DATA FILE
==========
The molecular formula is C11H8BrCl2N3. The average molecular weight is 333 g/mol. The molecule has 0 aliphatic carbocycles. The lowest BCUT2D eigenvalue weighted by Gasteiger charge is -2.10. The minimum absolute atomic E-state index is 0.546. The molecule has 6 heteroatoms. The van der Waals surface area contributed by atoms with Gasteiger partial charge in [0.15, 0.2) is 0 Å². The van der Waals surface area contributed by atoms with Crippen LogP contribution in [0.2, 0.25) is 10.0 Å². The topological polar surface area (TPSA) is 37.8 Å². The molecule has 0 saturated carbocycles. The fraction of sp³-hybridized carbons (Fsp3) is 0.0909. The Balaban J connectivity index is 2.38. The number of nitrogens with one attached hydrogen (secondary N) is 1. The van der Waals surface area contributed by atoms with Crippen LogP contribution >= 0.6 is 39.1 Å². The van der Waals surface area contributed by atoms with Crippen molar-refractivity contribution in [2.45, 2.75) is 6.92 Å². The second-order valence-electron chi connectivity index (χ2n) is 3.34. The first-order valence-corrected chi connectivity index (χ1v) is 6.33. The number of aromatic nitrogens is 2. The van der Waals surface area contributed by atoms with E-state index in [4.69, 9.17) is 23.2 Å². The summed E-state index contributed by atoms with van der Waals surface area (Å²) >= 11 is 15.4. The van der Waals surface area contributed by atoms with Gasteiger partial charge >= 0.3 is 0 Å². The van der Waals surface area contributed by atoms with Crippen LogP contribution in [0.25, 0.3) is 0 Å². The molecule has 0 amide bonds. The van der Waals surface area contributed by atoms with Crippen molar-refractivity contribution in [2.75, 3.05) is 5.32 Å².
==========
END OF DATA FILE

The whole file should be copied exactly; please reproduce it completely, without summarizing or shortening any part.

The molecular formula is C11H8BrCl2N3. The average molecular weight is 333 g/mol. The molecule has 0 aliphatic carbocycles. The lowest BCUT2D eigenvalue weighted by Gasteiger charge is -2.10. The minimum absolute atomic E-state index is 0.546. The molecule has 6 heteroatoms. The van der Waals surface area contributed by atoms with Gasteiger partial charge in [0.15, 0.2) is 0 Å². The van der Waals surface area contributed by atoms with Crippen LogP contribution in [0.2, 0.25) is 10.0 Å². The topological polar surface area (TPSA) is 37.8 Å². The molecule has 0 saturated carbocycles. The fraction of sp³-hybridized carbons (Fsp3) is 0.0909. The Balaban J connectivity index is 2.38. The number of nitrogens with one attached hydrogen (secondary N) is 1. The van der Waals surface area contributed by atoms with Crippen LogP contribution >= 0.6 is 39.1 Å². The van der Waals surface area contributed by atoms with Crippen molar-refractivity contribution in [2.45, 2.75) is 6.92 Å². The second-order valence-electron chi connectivity index (χ2n) is 3.34. The first-order valence-corrected chi connectivity index (χ1v) is 6.33. The number of aromatic nitrogens is 2. The van der Waals surface area contributed by atoms with E-state index in [4.69, 9.17) is 23.2 Å². The summed E-state index contributed by atoms with van der Waals surface area (Å²) >= 11 is 15.4. The van der Waals surface area contributed by atoms with Gasteiger partial charge >= 0.3 is 0 Å². The van der Waals surface area contributed by atoms with Crippen LogP contribution in [0.25, 0.3) is 0 Å². The molecule has 0 amide bonds. The van der Waals surface area contributed by atoms with Crippen molar-refractivity contribution in [2.75, 3.05) is 5.32 Å².